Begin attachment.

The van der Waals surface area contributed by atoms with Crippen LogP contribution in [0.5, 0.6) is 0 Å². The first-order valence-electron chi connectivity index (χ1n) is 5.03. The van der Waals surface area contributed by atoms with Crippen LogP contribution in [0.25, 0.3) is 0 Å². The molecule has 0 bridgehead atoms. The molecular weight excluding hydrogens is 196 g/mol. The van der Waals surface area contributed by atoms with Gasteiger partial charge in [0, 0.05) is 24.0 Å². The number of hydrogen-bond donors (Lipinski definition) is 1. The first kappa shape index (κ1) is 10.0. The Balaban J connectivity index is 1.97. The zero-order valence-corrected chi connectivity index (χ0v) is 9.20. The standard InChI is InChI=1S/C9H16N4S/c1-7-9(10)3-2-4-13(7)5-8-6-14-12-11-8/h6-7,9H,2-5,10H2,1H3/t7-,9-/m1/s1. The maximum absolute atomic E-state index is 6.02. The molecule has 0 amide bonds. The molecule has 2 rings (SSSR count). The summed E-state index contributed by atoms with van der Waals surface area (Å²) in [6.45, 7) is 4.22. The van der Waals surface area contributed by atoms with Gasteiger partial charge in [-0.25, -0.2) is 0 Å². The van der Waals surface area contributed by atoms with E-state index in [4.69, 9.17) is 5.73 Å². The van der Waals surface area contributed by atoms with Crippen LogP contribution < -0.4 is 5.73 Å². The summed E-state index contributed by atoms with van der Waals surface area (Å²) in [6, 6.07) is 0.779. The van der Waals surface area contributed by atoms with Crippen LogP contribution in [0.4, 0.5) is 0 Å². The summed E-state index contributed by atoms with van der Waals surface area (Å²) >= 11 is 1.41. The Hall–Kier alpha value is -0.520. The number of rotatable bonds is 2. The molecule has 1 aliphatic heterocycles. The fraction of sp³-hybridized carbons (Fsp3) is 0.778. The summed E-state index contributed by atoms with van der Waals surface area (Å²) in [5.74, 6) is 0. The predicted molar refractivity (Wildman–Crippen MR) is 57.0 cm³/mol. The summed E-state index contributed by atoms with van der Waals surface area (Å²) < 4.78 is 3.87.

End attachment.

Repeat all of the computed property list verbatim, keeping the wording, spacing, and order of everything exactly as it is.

The van der Waals surface area contributed by atoms with Crippen LogP contribution in [0.5, 0.6) is 0 Å². The first-order valence-electron chi connectivity index (χ1n) is 5.03. The van der Waals surface area contributed by atoms with Crippen LogP contribution in [0.25, 0.3) is 0 Å². The molecule has 0 bridgehead atoms. The molecular weight excluding hydrogens is 196 g/mol. The van der Waals surface area contributed by atoms with Gasteiger partial charge in [0, 0.05) is 24.0 Å². The number of hydrogen-bond donors (Lipinski definition) is 1. The first kappa shape index (κ1) is 10.0. The Balaban J connectivity index is 1.97. The zero-order valence-corrected chi connectivity index (χ0v) is 9.20. The standard InChI is InChI=1S/C9H16N4S/c1-7-9(10)3-2-4-13(7)5-8-6-14-12-11-8/h6-7,9H,2-5,10H2,1H3/t7-,9-/m1/s1. The maximum absolute atomic E-state index is 6.02. The molecule has 0 amide bonds. The molecule has 2 rings (SSSR count). The summed E-state index contributed by atoms with van der Waals surface area (Å²) in [6.45, 7) is 4.22. The van der Waals surface area contributed by atoms with Gasteiger partial charge in [-0.25, -0.2) is 0 Å². The van der Waals surface area contributed by atoms with E-state index in [4.69, 9.17) is 5.73 Å². The van der Waals surface area contributed by atoms with Crippen LogP contribution < -0.4 is 5.73 Å². The summed E-state index contributed by atoms with van der Waals surface area (Å²) in [6, 6.07) is 0.779. The van der Waals surface area contributed by atoms with Crippen LogP contribution in [0.4, 0.5) is 0 Å². The summed E-state index contributed by atoms with van der Waals surface area (Å²) >= 11 is 1.41. The Hall–Kier alpha value is -0.520. The number of rotatable bonds is 2. The molecule has 1 aliphatic heterocycles. The fraction of sp³-hybridized carbons (Fsp3) is 0.778. The summed E-state index contributed by atoms with van der Waals surface area (Å²) in [5.74, 6) is 0. The predicted molar refractivity (Wildman–Crippen MR) is 57.0 cm³/mol. The summed E-state index contributed by atoms with van der Waals surface area (Å²) < 4.78 is 3.87.